23. Alex Avramenko, “Inspiration at Work: Is It an Oxymoron?” Baltic Journal of Management, (Bingley, 2014). See also R. Goffee and G. Jones, (2006); Why Should Anyone Be Led by You?, (Boston, MA: Harvard Business School Press, 2006.

24. John P. Kotter, “What Leaders Really Do,” Harvard Business Review, (Boston, MA: 2001).

25. Leadership in Organizations.

26. Generation Me.

27. Leadership in Organizations.

28. Niels Van Quaquebeke, Sebastian Zenker, and Tilman Eckloff, “Find Out How Much It Means to Me!: The Importance of Interpersonal Respect in Work Values Compared to Perceived Organizational Practices,” Journal of Business Ethics, (Berlin: Springer, 2009). See also Catharina Decker and Nieis Van Quaquebeke, “Getting Respect from a Boss You Respect: How Different Types of Respect Interact to Explain Subordinates’ Job Satisfaction as Mediated by Self-Determination,” Journal of Business Ethics, (Berlin: Springer,2015).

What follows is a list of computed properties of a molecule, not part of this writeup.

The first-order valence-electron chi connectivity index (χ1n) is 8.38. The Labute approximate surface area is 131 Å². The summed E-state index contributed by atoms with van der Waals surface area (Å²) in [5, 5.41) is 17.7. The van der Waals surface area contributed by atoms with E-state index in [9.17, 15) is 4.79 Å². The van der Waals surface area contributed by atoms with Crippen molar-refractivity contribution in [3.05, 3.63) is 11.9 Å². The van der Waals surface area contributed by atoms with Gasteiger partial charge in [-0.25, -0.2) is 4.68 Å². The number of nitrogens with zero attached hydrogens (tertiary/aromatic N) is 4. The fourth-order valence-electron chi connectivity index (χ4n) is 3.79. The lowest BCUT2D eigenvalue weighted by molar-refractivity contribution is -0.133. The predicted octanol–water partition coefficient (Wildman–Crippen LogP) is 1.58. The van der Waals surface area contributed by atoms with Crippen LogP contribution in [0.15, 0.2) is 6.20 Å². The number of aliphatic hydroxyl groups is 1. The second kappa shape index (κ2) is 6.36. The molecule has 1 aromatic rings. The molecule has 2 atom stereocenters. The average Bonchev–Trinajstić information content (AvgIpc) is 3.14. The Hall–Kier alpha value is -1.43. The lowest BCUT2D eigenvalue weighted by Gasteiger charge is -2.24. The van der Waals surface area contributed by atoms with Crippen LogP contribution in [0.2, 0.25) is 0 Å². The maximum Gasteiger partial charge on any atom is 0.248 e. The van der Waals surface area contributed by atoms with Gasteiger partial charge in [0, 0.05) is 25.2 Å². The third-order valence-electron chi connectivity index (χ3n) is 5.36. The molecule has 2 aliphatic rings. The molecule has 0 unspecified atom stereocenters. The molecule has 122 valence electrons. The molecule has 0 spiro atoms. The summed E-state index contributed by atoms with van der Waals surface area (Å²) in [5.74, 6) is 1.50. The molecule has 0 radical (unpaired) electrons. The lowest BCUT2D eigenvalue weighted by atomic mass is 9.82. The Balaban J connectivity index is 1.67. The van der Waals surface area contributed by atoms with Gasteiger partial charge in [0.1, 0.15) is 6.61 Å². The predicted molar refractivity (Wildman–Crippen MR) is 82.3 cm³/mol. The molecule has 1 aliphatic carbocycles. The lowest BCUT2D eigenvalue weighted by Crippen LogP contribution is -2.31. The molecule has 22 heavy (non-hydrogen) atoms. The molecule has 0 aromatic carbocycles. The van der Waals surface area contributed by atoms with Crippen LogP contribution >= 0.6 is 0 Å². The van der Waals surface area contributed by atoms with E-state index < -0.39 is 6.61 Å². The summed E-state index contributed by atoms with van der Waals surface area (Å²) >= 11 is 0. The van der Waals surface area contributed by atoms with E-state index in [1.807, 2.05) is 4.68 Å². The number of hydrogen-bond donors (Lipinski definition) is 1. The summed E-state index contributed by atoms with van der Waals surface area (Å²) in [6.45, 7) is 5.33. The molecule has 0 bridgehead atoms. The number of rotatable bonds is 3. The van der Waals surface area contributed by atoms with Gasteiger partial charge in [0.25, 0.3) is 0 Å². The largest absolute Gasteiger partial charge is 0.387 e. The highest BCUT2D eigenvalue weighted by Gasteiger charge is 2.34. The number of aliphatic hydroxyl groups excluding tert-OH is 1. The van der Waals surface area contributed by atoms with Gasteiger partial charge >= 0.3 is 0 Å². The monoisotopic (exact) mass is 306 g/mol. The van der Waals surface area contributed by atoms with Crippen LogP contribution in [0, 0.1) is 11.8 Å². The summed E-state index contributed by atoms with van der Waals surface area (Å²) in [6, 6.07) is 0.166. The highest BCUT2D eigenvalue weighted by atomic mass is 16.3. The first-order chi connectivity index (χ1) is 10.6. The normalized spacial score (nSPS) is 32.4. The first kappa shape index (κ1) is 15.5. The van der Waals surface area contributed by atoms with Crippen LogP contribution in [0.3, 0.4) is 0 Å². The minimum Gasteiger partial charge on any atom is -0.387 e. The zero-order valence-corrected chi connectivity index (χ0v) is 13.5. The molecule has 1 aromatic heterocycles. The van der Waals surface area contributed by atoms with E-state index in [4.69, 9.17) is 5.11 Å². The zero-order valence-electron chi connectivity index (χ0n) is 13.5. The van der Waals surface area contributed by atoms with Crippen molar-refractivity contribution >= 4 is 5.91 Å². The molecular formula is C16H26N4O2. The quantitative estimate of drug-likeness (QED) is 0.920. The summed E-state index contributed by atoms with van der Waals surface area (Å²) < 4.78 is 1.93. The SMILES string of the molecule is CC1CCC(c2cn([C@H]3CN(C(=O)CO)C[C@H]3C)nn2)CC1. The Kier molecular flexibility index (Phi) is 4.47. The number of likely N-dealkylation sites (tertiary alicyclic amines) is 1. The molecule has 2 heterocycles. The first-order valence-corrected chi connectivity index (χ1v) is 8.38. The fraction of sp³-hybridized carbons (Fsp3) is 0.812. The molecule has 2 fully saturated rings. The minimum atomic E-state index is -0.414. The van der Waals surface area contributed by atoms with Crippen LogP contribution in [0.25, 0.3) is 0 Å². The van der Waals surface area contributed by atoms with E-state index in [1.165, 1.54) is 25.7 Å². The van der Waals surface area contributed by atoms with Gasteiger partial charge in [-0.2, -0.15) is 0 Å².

29. Sharon Parker, Helen Williams, and Nick Turner, “Modeling the Antecedents of Proactive Behavior at Work,” Journal of Applied Psychology, (Washington DC: American Psychological Association, 2006).

30. Robert K. Greenleaf, Servant Leadership: A Journey into the Nature of Legitimate Power and Greatness, (New York, NY: Paulist Press, 1977). See also Leadership in Organizations.

31. Servant Leadership.